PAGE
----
Among all that I learned, there is one fundamental element that really caught my attention and that definitely would have made all the difference: the importance of using specific evaluation tools for sales, such as Objective Management Group's evaluations. These tools make a huge difference in coaching salespeople and they would have made me a much better sales manager than I was.
Let me start by asking you a question: Are you just another sales rep?
Most salespeople today have a presentation-based approach. It's not necessarily their fault. Traditionally, companies tend to train salespeople on the products and/or services to be sold. The features, advantages, benefits, enhancements, etc. A salesperson can recite all of these by heart.
Sales representatives then develop bad reflexes, because they see that the added value they offer is inevitably linked to the product, when actually this is not true. The value you bring to the customer is a solution to their problems.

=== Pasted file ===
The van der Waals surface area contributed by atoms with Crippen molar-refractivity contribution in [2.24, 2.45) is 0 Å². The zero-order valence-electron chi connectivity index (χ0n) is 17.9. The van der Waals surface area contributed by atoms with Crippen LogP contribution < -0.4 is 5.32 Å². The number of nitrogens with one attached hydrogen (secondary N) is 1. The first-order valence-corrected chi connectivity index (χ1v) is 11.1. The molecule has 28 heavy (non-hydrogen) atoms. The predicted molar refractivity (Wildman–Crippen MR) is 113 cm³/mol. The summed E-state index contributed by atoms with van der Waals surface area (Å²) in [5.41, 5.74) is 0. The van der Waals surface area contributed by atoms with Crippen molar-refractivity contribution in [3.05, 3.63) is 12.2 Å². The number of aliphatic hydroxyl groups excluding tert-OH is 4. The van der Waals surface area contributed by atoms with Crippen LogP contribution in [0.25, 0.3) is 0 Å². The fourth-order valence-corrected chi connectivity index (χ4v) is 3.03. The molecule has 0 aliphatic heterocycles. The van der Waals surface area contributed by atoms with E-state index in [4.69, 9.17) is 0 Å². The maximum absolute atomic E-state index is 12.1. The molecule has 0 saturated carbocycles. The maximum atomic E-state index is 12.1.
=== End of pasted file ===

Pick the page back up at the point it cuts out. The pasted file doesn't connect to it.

Let’s begin with an example. Suppose you are selling construction materials for a specific territory, which we will call Canada, in which you have a lot of success. Now that you are successful and you have made a market analysis, you believe you could expand your sales territory to the United States.
From there, you must consider the different elements you will need to approach, such as the differences of factors between the United States and Canada, and how you are going to approach those elements. That is what it looks like to build your strategy in a very specific sliver.
But, from now, I’ll look at the subject in a much more basic perspective.
Dear readers, we are thankful for the interest you have shown towards the articles we have published during the year. The team at Prima Resource hopes that these articles have been useful to you, whether you are a business leader, entrepreneur, sales manager or sales representative.
Some articles have sparked more curiosity and we have compiled them for you to discover them or to rediscover them a second time.